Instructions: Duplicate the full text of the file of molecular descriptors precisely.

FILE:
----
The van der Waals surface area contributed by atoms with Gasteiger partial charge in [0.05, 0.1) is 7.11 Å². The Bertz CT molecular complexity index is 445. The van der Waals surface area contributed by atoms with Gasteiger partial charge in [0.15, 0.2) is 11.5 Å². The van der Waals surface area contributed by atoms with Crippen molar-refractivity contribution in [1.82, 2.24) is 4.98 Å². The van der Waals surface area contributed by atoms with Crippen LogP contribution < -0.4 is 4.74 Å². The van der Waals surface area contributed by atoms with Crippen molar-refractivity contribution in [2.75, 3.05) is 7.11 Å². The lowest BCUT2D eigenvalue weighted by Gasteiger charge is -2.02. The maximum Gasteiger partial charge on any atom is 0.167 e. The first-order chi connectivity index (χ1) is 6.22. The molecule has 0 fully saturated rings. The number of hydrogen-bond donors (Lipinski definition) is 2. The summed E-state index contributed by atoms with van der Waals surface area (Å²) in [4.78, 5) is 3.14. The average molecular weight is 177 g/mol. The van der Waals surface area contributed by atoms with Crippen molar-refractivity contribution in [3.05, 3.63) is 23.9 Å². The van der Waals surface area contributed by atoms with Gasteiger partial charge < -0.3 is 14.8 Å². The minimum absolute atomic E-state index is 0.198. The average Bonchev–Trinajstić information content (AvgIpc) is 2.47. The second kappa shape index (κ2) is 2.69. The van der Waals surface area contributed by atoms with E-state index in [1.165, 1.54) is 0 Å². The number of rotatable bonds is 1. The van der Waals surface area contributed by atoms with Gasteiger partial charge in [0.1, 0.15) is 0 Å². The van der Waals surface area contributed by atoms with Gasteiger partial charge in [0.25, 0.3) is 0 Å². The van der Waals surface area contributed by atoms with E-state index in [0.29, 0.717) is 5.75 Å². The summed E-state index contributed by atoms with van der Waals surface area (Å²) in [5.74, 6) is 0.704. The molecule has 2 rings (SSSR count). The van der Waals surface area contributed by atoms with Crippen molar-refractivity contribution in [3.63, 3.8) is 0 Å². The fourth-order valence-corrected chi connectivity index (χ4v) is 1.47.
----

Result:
The van der Waals surface area contributed by atoms with Gasteiger partial charge in [0.05, 0.1) is 7.11 Å². The Bertz CT molecular complexity index is 445. The van der Waals surface area contributed by atoms with Gasteiger partial charge in [0.15, 0.2) is 11.5 Å². The van der Waals surface area contributed by atoms with Crippen molar-refractivity contribution in [1.82, 2.24) is 4.98 Å². The van der Waals surface area contributed by atoms with Crippen LogP contribution < -0.4 is 4.74 Å². The van der Waals surface area contributed by atoms with Crippen molar-refractivity contribution in [2.75, 3.05) is 7.11 Å². The lowest BCUT2D eigenvalue weighted by Gasteiger charge is -2.02. The maximum Gasteiger partial charge on any atom is 0.167 e. The first-order chi connectivity index (χ1) is 6.22. The molecule has 0 fully saturated rings. The number of hydrogen-bond donors (Lipinski definition) is 2. The summed E-state index contributed by atoms with van der Waals surface area (Å²) in [4.78, 5) is 3.14. The average molecular weight is 177 g/mol. The van der Waals surface area contributed by atoms with Crippen molar-refractivity contribution in [3.05, 3.63) is 23.9 Å². The van der Waals surface area contributed by atoms with Gasteiger partial charge < -0.3 is 14.8 Å². The minimum absolute atomic E-state index is 0.198. The average Bonchev–Trinajstić information content (AvgIpc) is 2.47. The second kappa shape index (κ2) is 2.69. The van der Waals surface area contributed by atoms with E-state index in [1.165, 1.54) is 0 Å². The number of rotatable bonds is 1. The van der Waals surface area contributed by atoms with Gasteiger partial charge in [0.1, 0.15) is 0 Å². The van der Waals surface area contributed by atoms with Gasteiger partial charge in [0.25, 0.3) is 0 Å². The van der Waals surface area contributed by atoms with E-state index in [0.29, 0.717) is 5.75 Å². The summed E-state index contributed by atoms with van der Waals surface area (Å²) in [5.74, 6) is 0.704. The molecule has 2 rings (SSSR count). The van der Waals surface area contributed by atoms with Crippen molar-refractivity contribution in [3.63, 3.8) is 0 Å². The fourth-order valence-corrected chi connectivity index (χ4v) is 1.47.